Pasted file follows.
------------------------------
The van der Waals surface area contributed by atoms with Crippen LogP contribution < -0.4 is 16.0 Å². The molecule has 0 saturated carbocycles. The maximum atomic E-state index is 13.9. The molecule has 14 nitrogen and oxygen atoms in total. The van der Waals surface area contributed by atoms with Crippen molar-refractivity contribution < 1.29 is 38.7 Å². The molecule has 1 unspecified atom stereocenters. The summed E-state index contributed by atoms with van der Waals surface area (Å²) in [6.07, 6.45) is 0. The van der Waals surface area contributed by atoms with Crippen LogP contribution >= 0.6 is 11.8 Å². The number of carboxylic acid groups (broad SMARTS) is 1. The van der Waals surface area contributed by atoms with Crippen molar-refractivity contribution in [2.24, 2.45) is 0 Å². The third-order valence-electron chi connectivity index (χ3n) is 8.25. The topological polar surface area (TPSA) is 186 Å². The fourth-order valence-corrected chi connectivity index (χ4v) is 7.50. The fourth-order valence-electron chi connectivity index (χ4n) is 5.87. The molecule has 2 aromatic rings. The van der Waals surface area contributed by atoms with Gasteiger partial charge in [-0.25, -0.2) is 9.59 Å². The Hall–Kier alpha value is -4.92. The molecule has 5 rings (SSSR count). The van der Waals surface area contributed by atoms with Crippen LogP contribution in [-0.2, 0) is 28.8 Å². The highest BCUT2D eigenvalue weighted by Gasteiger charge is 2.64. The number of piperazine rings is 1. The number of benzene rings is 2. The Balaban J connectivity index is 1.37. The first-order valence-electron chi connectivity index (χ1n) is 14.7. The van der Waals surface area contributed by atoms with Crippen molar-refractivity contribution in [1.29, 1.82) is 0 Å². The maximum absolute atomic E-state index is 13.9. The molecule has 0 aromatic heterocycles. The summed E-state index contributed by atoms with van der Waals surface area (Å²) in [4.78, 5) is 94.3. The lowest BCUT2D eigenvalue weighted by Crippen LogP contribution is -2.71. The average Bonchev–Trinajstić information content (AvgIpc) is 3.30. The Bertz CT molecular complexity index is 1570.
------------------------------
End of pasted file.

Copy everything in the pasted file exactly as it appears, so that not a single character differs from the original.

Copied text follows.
The van der Waals surface area contributed by atoms with Crippen LogP contribution < -0.4 is 16.0 Å². The molecule has 0 saturated carbocycles. The maximum atomic E-state index is 13.9. The molecule has 14 nitrogen and oxygen atoms in total. The van der Waals surface area contributed by atoms with Crippen molar-refractivity contribution < 1.29 is 38.7 Å². The molecule has 1 unspecified atom stereocenters. The summed E-state index contributed by atoms with van der Waals surface area (Å²) in [6.07, 6.45) is 0. The van der Waals surface area contributed by atoms with Crippen LogP contribution >= 0.6 is 11.8 Å². The number of carboxylic acid groups (broad SMARTS) is 1. The van der Waals surface area contributed by atoms with Crippen molar-refractivity contribution in [2.24, 2.45) is 0 Å². The third-order valence-electron chi connectivity index (χ3n) is 8.25. The topological polar surface area (TPSA) is 186 Å². The fourth-order valence-corrected chi connectivity index (χ4v) is 7.50. The fourth-order valence-electron chi connectivity index (χ4n) is 5.87. The molecule has 2 aromatic rings. The van der Waals surface area contributed by atoms with Gasteiger partial charge in [-0.25, -0.2) is 9.59 Å². The Hall–Kier alpha value is -4.92. The molecule has 5 rings (SSSR count). The van der Waals surface area contributed by atoms with Crippen LogP contribution in [-0.2, 0) is 28.8 Å². The highest BCUT2D eigenvalue weighted by Gasteiger charge is 2.64. The number of piperazine rings is 1. The number of benzene rings is 2. The Balaban J connectivity index is 1.37. The first-order valence-electron chi connectivity index (χ1n) is 14.7. The van der Waals surface area contributed by atoms with Crippen molar-refractivity contribution in [1.29, 1.82) is 0 Å². The maximum absolute atomic E-state index is 13.9. The molecule has 0 aromatic heterocycles. The summed E-state index contributed by atoms with van der Waals surface area (Å²) in [4.78, 5) is 94.3. The lowest BCUT2D eigenvalue weighted by Crippen LogP contribution is -2.71. The average Bonchev–Trinajstić information content (AvgIpc) is 3.30. The Bertz CT molecular complexity index is 1570.